On the 20th Anniversary of the Dayton Peace Agreement we should not take for granted how successful the Peace Agreement has been at delivering peace in Bosnia and Herzegovina. As the tragedy in Syria and events around the world continue to remind us, peace is hard-won and peace is priceless.
Peace and stability is the base, the starting point, but people rightly want more than just peace. They want to live in a society where individuals have a chance to achieve their personal and public goals through talent and effort; they want this kind of society for themselves and their children.
In this regard, the last ten years have been a disappointment for many citizens in Bosnia and Herzegovina, and for the international community. Commentators have often pointed to the complexities of the system of government created at Dayton as the primary cause of Bosnia and Herzegovina’s stagnation.
As Bosnia and Herzegovina moves forward along the path towards integration with the European Union and NATO, I do believe that the Dayton constitution will at some point need to be amended and the system made more functional. But this is not something that I or anyone else will or can impose. Constitutional changes will come when Bosnia is ready. They will be adopted through the amendment procedure contained in the constitution, which requires the agreement of all of the three largest ethnic groups in Bosnia and Herzegovina. No one will be threatened by this.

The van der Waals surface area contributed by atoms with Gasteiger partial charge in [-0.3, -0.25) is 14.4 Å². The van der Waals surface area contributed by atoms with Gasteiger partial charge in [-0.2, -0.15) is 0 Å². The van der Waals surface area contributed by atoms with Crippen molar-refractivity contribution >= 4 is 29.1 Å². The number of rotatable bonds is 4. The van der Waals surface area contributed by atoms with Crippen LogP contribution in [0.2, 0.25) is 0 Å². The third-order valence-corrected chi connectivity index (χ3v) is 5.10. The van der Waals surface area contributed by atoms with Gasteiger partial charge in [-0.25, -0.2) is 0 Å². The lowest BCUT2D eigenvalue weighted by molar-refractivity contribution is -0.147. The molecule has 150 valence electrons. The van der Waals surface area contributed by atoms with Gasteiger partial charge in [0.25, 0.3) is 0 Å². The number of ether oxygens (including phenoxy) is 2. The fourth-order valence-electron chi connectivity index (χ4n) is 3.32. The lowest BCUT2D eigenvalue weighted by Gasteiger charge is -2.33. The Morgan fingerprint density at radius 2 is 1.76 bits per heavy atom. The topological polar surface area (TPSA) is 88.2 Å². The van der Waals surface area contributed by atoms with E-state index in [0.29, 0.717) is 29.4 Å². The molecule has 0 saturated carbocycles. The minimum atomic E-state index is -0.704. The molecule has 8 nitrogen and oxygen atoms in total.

In the meantime, I do not believe it is useful or accurate to blame Dayton for all of the problems in Bosnia and Herzegovina, or to throw up our hands and say that the system cannot work without constitutional change.
This is simply not the case. In fact, the first ten years after Dayton proved that previously unimaginable reforms can become a reality when political leaders are focused on reaching compromise in the interests of creating a functional society where citizens can realize their potential.
For example, we should not forget that the vast majority of people who fled their homes were eventually able to regain possession of them thanks to the framework provided through Annex 7 of the Peace Agreement. Other reforms undertaken to implement the Peace Agreement similarly brought improvement to people’s lives: the creation of a single, stable BiH currency; common license plates to facilitate free movement and the reintegration of people; single ID cards and modern passports, central to citizens being able to travel visa-free in the European Union; a modern Value Added Tax system that has shown impressive results in collecting 56 billion KM since 2005 to the benefit of all in Bosnia and Herzegovina.
The establishment of the Armed Forces of Bosnia and Herzegovina ten years ago stands out as perhaps the clearest example of a reform that would have been deemed unthinkable in Dayton in 1995, but that became a reality when the country and the International Community came together around a common vision – the vision of Euro-Atlantic integration.
These examples should serve as an inspiration as to what is possible, when political leaders set their sights on an ambitious reform agenda in the interests of the citizens. The 20th Anniversary of the Dayton Agreement is the right moment for Bosnia and Herzegovina’s leaders to refresh and rediscover their vision for the future of the country.
This is particularly important, because we do now have a promising initiative from the European Union, which the authorities have committed themselves to complete, adopting their own ambitious reform agendas, and action plans. These reforms are primarily related to the economy, and this is absolutely the right approach.
Over the next months, we shall see whether the authorities are committed to delivering measures listed in their own reform agendas. Some of the reforms will be difficult, but they will bring new opportunities for the country and its people. Looking at and beyond the current reform agenda, let us not shy away from the ambition that took us so far in the first ten years of peace implementation.